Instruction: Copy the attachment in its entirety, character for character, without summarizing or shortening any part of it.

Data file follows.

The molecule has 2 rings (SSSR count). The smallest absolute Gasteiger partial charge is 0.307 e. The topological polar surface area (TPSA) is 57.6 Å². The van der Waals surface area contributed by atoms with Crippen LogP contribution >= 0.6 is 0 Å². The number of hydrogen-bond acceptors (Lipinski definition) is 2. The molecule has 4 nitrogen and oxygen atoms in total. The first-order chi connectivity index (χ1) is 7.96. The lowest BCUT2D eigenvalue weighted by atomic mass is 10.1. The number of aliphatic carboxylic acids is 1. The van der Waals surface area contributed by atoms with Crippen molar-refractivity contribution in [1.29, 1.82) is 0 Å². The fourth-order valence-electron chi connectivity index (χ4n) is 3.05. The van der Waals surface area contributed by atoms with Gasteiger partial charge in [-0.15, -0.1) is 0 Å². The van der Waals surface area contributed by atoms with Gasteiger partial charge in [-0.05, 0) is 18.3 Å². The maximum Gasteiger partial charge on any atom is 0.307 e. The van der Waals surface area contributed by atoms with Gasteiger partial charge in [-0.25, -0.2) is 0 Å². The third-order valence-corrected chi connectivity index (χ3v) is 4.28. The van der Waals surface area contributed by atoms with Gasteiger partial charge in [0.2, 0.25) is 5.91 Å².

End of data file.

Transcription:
The molecule has 2 rings (SSSR count). The smallest absolute Gasteiger partial charge is 0.307 e. The topological polar surface area (TPSA) is 57.6 Å². The van der Waals surface area contributed by atoms with Crippen LogP contribution >= 0.6 is 0 Å². The number of hydrogen-bond acceptors (Lipinski definition) is 2. The molecule has 4 nitrogen and oxygen atoms in total. The first-order chi connectivity index (χ1) is 7.96. The lowest BCUT2D eigenvalue weighted by atomic mass is 10.1. The number of aliphatic carboxylic acids is 1. The van der Waals surface area contributed by atoms with Crippen molar-refractivity contribution in [1.29, 1.82) is 0 Å². The fourth-order valence-electron chi connectivity index (χ4n) is 3.05. The van der Waals surface area contributed by atoms with Gasteiger partial charge in [-0.15, -0.1) is 0 Å². The van der Waals surface area contributed by atoms with Gasteiger partial charge in [-0.05, 0) is 18.3 Å². The maximum Gasteiger partial charge on any atom is 0.307 e. The van der Waals surface area contributed by atoms with Gasteiger partial charge in [-0.25, -0.2) is 0 Å². The third-order valence-corrected chi connectivity index (χ3v) is 4.28. The van der Waals surface area contributed by atoms with Gasteiger partial charge in [0.2, 0.25) is 5.91 Å².